Malpractice Award Cap Seems Doomed

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Hartford Courant (Connecticut)

A bill limiting court awards for medical pain and suffering to $250,000 will likely die because the majority of those on the state legislature’s judiciary committee feel it would do little to lower malpractice insurance costs.

Committee members listened patiently to the pros and cons of the cap backed by Gov. John G. Rowland during a public hearing Friday. In the end, however, members indicated that as proposed, the bill would not bring down doctors’ insurance rates, allow them to continue their practices or meet patients’ needs.

“There is no evidence that I can see that imposing the cap would result in insurance savings that would be passed on to doctors,” said Sen. John A. Kissel, R-Enfield. “I think we need complete reform.”

Doctors have been lobbying for the bill, claiming that limiting the pain-and-suffering damage awards would bring down malpractice insurance rates they say are driving many doctors out of business. Malpractice lawyers and patients have countered that setting a cap would be unfair to aggrieved patients, particularly women and children who may not be eligible for other types of compensation in the case of medical error.

During the hearing, several committee members said legislating insurance premiums might be a more effective way to control escalating rates without undermining the rights of patients. They cited the effectiveness of a California law, Proposition 103, which lowered insurance premiums through an approach that included a rate rollback and subsequent rate freeze.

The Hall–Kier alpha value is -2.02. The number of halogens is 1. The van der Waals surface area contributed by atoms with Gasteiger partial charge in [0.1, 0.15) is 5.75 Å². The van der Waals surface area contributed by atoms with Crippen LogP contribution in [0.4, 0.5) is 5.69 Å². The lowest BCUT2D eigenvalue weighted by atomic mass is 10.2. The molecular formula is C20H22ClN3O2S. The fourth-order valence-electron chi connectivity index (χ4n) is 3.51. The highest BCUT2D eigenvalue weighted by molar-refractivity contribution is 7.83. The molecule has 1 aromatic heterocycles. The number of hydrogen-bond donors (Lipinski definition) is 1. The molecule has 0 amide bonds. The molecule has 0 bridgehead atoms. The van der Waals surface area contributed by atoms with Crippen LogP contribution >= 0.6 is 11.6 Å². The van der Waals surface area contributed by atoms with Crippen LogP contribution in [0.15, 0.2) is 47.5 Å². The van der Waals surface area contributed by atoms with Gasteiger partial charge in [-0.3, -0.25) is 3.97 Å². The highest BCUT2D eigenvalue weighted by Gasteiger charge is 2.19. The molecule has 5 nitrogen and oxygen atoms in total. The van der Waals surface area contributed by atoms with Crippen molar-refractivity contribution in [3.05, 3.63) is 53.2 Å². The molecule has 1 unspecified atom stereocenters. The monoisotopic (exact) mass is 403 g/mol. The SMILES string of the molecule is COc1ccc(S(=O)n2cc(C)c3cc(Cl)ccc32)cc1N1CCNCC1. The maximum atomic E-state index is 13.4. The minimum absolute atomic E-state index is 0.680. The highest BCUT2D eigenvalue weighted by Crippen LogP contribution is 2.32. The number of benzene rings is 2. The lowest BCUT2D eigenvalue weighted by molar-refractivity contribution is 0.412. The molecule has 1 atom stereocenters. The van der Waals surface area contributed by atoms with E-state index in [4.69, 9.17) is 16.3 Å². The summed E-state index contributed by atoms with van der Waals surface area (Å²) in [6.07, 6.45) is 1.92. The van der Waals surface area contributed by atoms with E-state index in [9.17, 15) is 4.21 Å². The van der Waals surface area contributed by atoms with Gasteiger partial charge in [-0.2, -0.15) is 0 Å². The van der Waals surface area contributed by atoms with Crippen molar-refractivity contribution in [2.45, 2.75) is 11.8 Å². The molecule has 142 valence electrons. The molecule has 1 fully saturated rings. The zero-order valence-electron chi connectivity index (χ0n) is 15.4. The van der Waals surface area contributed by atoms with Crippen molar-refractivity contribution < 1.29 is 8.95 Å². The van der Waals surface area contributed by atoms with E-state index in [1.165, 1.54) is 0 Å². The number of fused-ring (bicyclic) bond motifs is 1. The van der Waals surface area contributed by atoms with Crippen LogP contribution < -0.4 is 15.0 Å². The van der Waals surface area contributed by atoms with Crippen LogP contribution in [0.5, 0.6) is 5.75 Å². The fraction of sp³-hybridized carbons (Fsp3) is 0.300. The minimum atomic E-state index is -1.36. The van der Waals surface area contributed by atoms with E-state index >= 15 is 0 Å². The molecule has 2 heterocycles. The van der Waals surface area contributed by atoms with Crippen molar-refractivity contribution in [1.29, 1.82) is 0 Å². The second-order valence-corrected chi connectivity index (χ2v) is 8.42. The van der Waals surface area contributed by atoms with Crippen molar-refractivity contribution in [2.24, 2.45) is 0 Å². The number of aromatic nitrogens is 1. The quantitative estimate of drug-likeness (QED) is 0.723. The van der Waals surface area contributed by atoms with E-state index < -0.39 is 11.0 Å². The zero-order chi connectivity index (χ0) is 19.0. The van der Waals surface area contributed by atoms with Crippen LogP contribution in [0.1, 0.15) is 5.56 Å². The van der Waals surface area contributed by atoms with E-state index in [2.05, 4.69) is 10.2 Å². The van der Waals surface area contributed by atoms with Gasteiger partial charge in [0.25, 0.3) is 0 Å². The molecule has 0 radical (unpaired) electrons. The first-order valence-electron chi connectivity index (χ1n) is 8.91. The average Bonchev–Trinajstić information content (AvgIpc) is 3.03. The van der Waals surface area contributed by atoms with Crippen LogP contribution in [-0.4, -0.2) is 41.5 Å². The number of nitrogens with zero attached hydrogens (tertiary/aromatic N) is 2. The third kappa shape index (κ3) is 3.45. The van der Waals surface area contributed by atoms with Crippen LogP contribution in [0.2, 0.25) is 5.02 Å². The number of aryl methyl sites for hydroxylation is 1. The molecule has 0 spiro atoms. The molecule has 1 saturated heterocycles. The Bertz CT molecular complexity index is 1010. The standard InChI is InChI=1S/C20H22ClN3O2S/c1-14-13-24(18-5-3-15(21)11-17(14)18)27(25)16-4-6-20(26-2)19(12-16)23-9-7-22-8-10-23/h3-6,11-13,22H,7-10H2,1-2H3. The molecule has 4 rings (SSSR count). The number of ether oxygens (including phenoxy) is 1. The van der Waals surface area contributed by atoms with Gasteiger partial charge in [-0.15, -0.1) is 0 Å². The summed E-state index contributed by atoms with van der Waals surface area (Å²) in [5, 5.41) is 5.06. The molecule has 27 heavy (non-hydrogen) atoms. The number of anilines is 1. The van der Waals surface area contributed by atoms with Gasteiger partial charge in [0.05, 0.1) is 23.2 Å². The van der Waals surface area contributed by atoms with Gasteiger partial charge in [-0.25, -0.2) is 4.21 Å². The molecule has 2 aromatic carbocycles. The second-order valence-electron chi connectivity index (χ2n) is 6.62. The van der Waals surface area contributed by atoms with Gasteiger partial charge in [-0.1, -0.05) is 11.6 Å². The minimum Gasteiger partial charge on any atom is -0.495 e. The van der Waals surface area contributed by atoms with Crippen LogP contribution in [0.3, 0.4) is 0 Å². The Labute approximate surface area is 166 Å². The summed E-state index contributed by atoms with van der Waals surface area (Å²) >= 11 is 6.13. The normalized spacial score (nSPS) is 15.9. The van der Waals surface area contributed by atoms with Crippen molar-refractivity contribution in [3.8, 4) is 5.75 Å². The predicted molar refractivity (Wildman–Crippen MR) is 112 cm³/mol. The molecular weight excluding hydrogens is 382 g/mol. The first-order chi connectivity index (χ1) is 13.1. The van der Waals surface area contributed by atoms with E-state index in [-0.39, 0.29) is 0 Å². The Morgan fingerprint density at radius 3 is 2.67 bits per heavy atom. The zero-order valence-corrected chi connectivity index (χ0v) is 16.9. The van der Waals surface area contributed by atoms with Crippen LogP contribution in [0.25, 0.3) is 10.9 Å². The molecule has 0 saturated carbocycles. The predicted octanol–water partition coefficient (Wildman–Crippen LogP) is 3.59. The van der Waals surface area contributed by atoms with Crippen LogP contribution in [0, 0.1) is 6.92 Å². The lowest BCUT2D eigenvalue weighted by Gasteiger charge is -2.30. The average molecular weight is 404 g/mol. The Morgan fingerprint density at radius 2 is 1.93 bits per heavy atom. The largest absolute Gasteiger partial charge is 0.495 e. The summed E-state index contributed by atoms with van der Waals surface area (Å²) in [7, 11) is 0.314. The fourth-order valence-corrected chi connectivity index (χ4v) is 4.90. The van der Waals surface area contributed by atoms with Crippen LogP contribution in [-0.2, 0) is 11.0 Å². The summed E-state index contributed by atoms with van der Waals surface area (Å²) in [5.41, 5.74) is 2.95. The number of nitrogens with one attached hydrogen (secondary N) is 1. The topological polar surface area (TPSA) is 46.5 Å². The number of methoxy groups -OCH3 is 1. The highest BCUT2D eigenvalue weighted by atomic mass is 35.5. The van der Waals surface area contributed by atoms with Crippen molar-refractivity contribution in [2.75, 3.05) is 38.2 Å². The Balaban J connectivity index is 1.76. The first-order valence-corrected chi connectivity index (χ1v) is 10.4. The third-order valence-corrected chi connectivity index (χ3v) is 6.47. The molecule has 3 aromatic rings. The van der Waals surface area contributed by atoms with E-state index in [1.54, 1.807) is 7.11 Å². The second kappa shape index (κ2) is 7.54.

“People in Connecticut keep saying an award cap implemented in California resulted in lower rates, but that’s not the case,” said Doug Heller of the California-based Foundation for Taxpayer and Consumer Rights. He said a 1977 award cap failed to reel in insurance premium rates, and it wasn’t until Proposition 103 was adopted years later that the state saw a significant drop in premiums.

Dr. Neil Brooks, a family physician from Vernon, argued that the cap in California was part of the overall package that lowered rates, calling it an “integral” part of any resolultion to the problem. “This is a horrible Catch-22 we are in in this state,” Brooks said. “It is a matter of public policy and if people want access to their physicians, the cap has to be part of it.”

Calling the matter “a crisis,” Tim Norbeck, executive director of the Connecticut State Medical Society, said his group would be willing to listen to alternative ideas. He was pressed by committee chairman Michael Lawlor, D-East Haven, about whether the cap idea was the only one the medical community would entertain.

“We’re willing to talk,” said a skeptical Norbeck. “If you can achieve the goals of stabilizing premiums and keeping doctors in practice, fine. But we suggest that you can’t do it without the cap.”

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